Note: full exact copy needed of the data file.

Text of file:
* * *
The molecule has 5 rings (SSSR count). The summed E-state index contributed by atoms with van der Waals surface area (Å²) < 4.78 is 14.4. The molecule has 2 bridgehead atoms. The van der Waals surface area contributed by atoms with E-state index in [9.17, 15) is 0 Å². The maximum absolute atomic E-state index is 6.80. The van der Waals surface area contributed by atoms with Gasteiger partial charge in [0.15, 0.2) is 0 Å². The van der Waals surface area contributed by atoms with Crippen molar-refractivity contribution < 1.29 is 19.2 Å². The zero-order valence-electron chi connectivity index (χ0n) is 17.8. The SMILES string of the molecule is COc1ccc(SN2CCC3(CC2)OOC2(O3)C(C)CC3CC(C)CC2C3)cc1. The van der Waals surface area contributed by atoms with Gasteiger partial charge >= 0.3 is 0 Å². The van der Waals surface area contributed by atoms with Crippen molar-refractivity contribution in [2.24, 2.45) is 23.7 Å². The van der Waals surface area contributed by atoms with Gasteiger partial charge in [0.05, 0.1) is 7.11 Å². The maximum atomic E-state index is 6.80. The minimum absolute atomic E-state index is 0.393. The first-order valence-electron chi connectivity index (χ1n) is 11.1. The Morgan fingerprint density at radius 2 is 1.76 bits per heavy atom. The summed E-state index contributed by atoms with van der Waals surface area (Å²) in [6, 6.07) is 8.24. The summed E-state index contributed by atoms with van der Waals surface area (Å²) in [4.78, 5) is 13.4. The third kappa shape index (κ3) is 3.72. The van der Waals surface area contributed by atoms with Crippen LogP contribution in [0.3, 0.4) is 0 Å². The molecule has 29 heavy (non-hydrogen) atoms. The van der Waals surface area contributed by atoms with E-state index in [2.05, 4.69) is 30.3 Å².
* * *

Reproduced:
The molecule has 5 rings (SSSR count). The summed E-state index contributed by atoms with van der Waals surface area (Å²) < 4.78 is 14.4. The molecule has 2 bridgehead atoms. The van der Waals surface area contributed by atoms with E-state index in [9.17, 15) is 0 Å². The maximum absolute atomic E-state index is 6.80. The van der Waals surface area contributed by atoms with Gasteiger partial charge in [0.15, 0.2) is 0 Å². The van der Waals surface area contributed by atoms with Crippen molar-refractivity contribution < 1.29 is 19.2 Å². The zero-order valence-electron chi connectivity index (χ0n) is 17.8. The SMILES string of the molecule is COc1ccc(SN2CCC3(CC2)OOC2(O3)C(C)CC3CC(C)CC2C3)cc1. The van der Waals surface area contributed by atoms with Gasteiger partial charge >= 0.3 is 0 Å². The van der Waals surface area contributed by atoms with Crippen molar-refractivity contribution in [2.24, 2.45) is 23.7 Å². The van der Waals surface area contributed by atoms with Gasteiger partial charge in [0.05, 0.1) is 7.11 Å². The maximum atomic E-state index is 6.80. The minimum absolute atomic E-state index is 0.393. The first-order valence-electron chi connectivity index (χ1n) is 11.1. The Morgan fingerprint density at radius 2 is 1.76 bits per heavy atom. The summed E-state index contributed by atoms with van der Waals surface area (Å²) in [6, 6.07) is 8.24. The summed E-state index contributed by atoms with van der Waals surface area (Å²) in [4.78, 5) is 13.4. The third kappa shape index (κ3) is 3.72. The van der Waals surface area contributed by atoms with Crippen LogP contribution in [0.3, 0.4) is 0 Å². The molecule has 29 heavy (non-hydrogen) atoms. The van der Waals surface area contributed by atoms with E-state index in [2.05, 4.69) is 30.3 Å².